Association between recent use of fluoroquinolones and rhegmatogenous retinal detachment: a population-based cohort study.Clin Infect Dis. 2014 Jan; 58(2):197-203.CI
An association between use of oral fluoroquinolones (FQs) and retinal detachment remains controversial. This study was to determine the association of recent use of oral FQs and rhegmatogenous retinal detachment (RRD) after adjustment for confounding factors known to be associated with RRD.
This retrospective population-based cohort study with parallel groups included adults treated with an oral FQ (FQ cohort = 178 179 prescriptions) and propensity score-matched adults treated with oral amoxicillin (amoxicillin cohort = 178 179 prescriptions). The data were extracted from the Taiwan National Health Insurance Research Database from 1998 to 2010. Interaction terms were used to identify populations at risk. RRD was defined according to the International Classification of Diseases, Ninth Revision, Clinical Modification.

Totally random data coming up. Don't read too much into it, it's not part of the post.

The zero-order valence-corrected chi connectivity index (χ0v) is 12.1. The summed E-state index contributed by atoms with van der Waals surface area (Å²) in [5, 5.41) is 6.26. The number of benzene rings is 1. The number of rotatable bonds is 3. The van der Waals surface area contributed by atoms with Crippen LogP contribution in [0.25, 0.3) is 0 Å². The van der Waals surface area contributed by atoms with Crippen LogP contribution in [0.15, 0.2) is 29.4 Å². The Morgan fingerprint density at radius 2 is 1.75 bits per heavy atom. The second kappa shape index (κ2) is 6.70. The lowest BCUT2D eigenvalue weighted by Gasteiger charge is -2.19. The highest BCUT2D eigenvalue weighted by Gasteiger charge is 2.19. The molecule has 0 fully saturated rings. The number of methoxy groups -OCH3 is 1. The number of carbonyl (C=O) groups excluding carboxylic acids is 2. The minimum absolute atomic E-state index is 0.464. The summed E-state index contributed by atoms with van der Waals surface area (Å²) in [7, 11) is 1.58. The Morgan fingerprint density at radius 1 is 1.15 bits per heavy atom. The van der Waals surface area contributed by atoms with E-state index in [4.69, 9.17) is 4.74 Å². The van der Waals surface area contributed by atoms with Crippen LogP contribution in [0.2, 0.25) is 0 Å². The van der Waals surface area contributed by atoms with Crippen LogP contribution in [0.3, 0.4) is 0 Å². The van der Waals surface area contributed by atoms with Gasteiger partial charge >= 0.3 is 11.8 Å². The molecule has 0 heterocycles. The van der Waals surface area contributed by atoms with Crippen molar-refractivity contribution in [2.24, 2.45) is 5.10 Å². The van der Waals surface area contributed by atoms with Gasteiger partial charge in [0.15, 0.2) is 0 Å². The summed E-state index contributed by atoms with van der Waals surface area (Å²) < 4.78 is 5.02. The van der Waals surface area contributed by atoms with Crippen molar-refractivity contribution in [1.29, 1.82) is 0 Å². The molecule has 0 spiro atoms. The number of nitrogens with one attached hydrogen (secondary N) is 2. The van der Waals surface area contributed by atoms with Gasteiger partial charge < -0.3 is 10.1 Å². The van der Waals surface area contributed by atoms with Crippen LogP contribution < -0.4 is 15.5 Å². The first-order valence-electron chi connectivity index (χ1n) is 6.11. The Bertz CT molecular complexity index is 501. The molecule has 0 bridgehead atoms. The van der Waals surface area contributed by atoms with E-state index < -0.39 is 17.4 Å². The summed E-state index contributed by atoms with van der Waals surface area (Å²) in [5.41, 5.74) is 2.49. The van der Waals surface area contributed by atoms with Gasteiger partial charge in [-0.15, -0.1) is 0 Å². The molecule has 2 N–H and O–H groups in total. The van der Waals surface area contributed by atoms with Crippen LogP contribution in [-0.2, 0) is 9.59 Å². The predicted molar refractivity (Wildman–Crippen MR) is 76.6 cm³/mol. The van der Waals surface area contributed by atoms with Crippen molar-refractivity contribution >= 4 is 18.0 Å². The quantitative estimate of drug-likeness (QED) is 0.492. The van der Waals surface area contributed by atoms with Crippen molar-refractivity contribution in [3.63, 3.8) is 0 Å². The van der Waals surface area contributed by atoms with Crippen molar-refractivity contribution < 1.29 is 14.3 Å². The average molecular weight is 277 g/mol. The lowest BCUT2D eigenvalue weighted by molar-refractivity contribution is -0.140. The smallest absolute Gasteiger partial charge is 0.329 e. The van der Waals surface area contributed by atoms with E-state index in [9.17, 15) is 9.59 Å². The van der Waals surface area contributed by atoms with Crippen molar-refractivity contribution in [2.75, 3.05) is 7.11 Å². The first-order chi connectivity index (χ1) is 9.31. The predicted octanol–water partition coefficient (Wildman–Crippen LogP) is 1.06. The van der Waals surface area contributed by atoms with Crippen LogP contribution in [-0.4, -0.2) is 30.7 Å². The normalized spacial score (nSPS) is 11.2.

During the 90-day follow-up period, 96 patients (0.054%) in the FQ cohort developed RRD compared to 46 (0.026%) among the matched amoxicillin cohort. The overall adjusted hazard ratio (HR) for FQ use and RRD was 2.07 (95% confidence interval [CI], 1.45-2.96). The interval between use of oral FQs and onset of RRD was 35.5 days (interquartile range, 14-57 days). Interaction terms were not significant for age, sex, diabetes, indications for antimicrobials, or underlying ophthalmic conditions. The adjusted HRs differed for specific FQs. These were 10.68 (95% CI, 3.28-34.82) for ciprofloxacin, 2.41 (95% CI, .76-7.68) for levofloxacin, 2.00 (95% CI, 1.06-3.79) for norfloxacin, and 1.17 (95% CI, .59-2.31) for ofloxacin.
The use of oral FQs was associated with the subsequent occurrence of RRD. The FQ risk was independent of age, sex, diabetes, indications for antimicrobials, and underlying ophthalmic conditions. Certain FQs carried higher risk of RRD.